The eggs come care of Ales’s dad who owns a half-roost of chickens. They’re tended to by another man in exchange for land. The chickens’ home is dad’s own, a big compound property, former factory, where workers once packaged pickled and otherwise-flavored fish. The yolks of these parking-lot local eggs are so orange so scrambled they’re so yellow; suspiciously so, they’d be, if say, served at an American diner.
We’re far from America though, even if parts look the part, like the big box grocery stores and two-story malls. “No zombie movie can keep mall architecture from relaxing me!” I skip down the indoor sidewalk, skylight lit, with 3000 korunas (about 120 bucks) in my wallet; that is enough to buy a week of high-quality supplies for two.
We buy: strawberries, bananas, avocados, carrots, mushrooms, onions, tomatoes, garlic, ginger, spinach, basil, thyme, cinnamon, cumin, turmeric, olive oil, coconut oil, coconut flakes, hemp seeds, chia seeds, quinoa, tofu, salami, rice milk, rice cereal, red wine, chocolate, cookies, etc. etc. etc.
I don’t speak the language, I can barely parse where words start and end, so Ales is in charge. I love feeling in his charge. How much is this candy daddy?
A traditional Czech dish is beef with bread dumplings and this creamy pumpkin-y sauce. They cover the whole plate in it, the meat swims, the abundant dumplings aren’t enough to sop it up. To finish the sauce you’d need a spoon but that much cream would make me sick. I almost forgot!—this dish they garnish with whipped cream and at center of that: a small plop of cranberry sauce. I’ve ordered it twice.
At the cabin, days are organized around meals. Breakfast gets me out of bed. Lunch rewards morning writing. Dinner is little, sometimes it’s just dessert. When we venture out it’s for food and/or Internet. There are a few places where we can get both. We walk 30, 60, 90 minutes up and downhill for Gmail, garlic soup, and tea.
I never feel fat here, not even after the goose.
The goose: it’s served like the duck, a whole, half, or quarter bird, with salty soppy cabbage, potatoes, and beer; the beer isn’t optional. Even Ales who shouldn’t drink gluten-stuffs will have a little. After that we crash.
Languor is the word. Sultry languor, stillness. Languorous bodies slipping into nap. I’m relearning to follow my body. Hungry, I eat. Restless, I walk. Stiff, stretch. Sexy, sex. Nap nap nap.
The anxious city person’s “how are you feeling?” has been replaced with “what do you feel like today?”
Today I feel like scrambled eggs and avocado toast, green herbal coffee, soy yogurt; smoked mackerel with tartar sauce, Jung-Spinat salad, artichokes, sundried tomatoes, and those green olives stuffed with skinless almonds; miso soup, beet chips, raw dark chocolate.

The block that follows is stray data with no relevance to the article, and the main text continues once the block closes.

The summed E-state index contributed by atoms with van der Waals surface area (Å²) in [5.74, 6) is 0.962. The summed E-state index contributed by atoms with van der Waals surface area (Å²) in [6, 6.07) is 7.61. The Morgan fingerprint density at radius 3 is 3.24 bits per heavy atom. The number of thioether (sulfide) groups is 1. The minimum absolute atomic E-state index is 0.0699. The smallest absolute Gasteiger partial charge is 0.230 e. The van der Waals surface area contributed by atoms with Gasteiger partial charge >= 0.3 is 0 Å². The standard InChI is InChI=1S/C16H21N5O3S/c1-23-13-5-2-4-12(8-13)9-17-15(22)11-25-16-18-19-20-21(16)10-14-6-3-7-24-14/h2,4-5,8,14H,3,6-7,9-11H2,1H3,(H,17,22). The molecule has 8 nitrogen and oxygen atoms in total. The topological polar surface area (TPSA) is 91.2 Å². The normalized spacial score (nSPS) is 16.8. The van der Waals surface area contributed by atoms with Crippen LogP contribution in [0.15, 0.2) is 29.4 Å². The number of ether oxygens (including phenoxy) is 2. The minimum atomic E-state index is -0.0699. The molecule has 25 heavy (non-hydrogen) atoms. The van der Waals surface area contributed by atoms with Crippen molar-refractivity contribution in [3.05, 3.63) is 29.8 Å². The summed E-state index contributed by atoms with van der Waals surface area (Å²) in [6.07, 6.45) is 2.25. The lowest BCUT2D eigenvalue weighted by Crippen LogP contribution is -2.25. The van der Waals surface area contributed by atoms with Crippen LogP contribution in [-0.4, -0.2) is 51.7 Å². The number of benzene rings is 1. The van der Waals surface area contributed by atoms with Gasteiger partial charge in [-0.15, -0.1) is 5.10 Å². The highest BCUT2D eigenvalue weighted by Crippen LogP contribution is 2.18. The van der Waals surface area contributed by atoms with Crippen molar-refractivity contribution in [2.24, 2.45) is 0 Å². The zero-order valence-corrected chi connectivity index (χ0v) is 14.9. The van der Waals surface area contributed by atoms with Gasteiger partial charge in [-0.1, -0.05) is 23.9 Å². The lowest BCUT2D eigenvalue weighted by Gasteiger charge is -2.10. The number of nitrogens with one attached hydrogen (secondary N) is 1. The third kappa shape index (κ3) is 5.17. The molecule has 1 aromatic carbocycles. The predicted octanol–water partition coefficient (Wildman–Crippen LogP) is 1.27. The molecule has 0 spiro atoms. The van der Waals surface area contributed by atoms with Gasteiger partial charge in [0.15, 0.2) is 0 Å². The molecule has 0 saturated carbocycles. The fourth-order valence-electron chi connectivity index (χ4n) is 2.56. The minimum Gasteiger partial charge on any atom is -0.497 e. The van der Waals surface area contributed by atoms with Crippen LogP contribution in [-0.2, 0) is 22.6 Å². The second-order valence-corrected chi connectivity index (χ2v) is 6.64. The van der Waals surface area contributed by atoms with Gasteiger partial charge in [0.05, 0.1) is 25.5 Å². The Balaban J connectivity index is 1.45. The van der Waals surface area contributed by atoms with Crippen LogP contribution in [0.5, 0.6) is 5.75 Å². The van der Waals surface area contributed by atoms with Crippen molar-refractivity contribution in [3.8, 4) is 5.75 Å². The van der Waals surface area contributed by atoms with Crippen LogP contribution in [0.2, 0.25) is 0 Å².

“Breakfast gets me out of bed. Lunch rewards morning writing.”
Ales has just discovered bread and olive oil, “just bread and olive oil, what a perfect snack! We should always have this out.” This endears me endlessly.
Endless is another word. Boundless, unlimited, immeasurable. When I finally opened my email after four days off, there was one in there quoting Kanye: “The only thing that’s valuable is time. It’s the only thing we can’t get back. The only luxury is time.” In New York, I eat meals out, buy prepared, to save on time. Whole Foods Salad Bar. Cold Pressed Juice To Go. Bklyn Larder Duck Breast, “No I’ll Just Eat It Cold.” Sandwiches. Sandwiches. And GloOoOria’s. Thinking you need to save time, spending time thinking about the limits of time, “I’m so behind on my deadlines,” “How have you been?” “Busy,” only makes time fly faster. Because time is so much more than clock time. Time zones we invite to keep trains on schedule. Capitalism! Technology! Body time is flexible. Sometimes when Ales and I have sex it’ll feel like an hour but actually have been four (just as one can feel like four). After orgasms I often ask, “how long do you think that was?” Why! Who cares? Felt like forever! That’s the cool trick.
Forgetting about time is the luxury. It is afforded to those who can organize themselves away from the strictures of clock time, of capitalist schedules, punching in and out, making that meeting.
You needn’t much empty clock time to forget about time. This luxury isn’t only for the likes of Kanye, so rich. I can forget for an hour and in that feel infinite. Cooking—I’m remembering here now at the cabin—can be a meditative activity, time for forgetting. Chopping garlic, onions, carrots, celery, stirring the pot (I’m making Bolognese), my mind floats to childhood and back, to cracking eggs on flour, cranking pasta flat with dad, Colin, Monique (there are eggs in me too, I fantasize their future sunny side up). Remembering that slow cooking is a souvenir I hope to bring back to New York where friends and colleagues are right now. I wonder what they’re doing. I miss Durga texting: what did you have for lunch?
Love from CZ,
Fiona (& Ales)
Fiona Duncan is a freelance writer and fairheaded darkwarrior. She lives in New York.